Scientists have for years wondered about the ability of creatures to move about upside down. It has to do with millions of tiny hairs able to cling to surfaces. A gecko can hang upside down and carry their full weight from just a single toe.

This really floored me.

This from Wiki; “Geckos use something called the Van der Waals force to cling to smooth surfaces. The Van der Waals force is a weak electrodynamic attraction that occurs over extremely small distances, but works with virtually any substance. The geckos’ toes carry millions of microscopic hairs at their tips; scientists call these hairs setae. These allow the creature to stick to a branch, rock or — as the researchers discovered — surfaces such as polished glass.” It would not surprise me that geckos know about fonts too. Perhaps they use the Dante type. Who knows?

It was around 5.15 when the coal in the Webber was deemed at maximum temperature for the rack of lamb to get done. It took about 20 minutes. It was lovely. One of the best. Helvi had made an even better side dish. Beetroot babies. They were cooked with garlic, some sour crème and our home grown herbs.

There is just nothing like sitting in the garden, knowing the birds safe from rats and H and I babbling away about nothing much, waiting for a simple glorious meal.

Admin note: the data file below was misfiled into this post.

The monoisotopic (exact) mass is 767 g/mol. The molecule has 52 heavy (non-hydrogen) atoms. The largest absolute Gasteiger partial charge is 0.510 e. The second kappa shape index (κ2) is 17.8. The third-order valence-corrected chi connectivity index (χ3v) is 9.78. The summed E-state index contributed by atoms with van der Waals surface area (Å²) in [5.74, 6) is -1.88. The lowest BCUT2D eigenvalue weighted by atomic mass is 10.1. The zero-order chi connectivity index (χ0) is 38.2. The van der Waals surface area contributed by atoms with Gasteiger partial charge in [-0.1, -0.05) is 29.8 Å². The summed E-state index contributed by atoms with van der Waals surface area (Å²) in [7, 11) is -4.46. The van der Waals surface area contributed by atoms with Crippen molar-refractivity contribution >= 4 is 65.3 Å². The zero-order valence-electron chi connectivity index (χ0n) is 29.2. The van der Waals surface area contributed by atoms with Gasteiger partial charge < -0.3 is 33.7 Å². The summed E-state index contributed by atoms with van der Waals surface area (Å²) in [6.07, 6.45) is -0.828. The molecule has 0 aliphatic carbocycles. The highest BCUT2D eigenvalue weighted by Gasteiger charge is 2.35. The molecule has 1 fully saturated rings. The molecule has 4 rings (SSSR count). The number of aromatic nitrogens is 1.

It is the only way.

 

The running of Christmas shoppers.

November 30, 2014

images Christmas shoppers

It has started early this year. The first case of a frozen Christmas turkey being fought over by two middle aged women. One wore a floral outfit, the other just jeans with a mixed coloured top that showed straining black bra straps of an estimated 20D size. The floral lady was wearing bright pink rubber moulded floppy sandals and the other normal strap-on sandals. Both were stout and somewhat formidable in appearance. I would not like to be smacked by either of them. That’s why I kept a distance and decided to observe rather than counsel them or mediate. I have yet to experience being hit by a frozen turkey!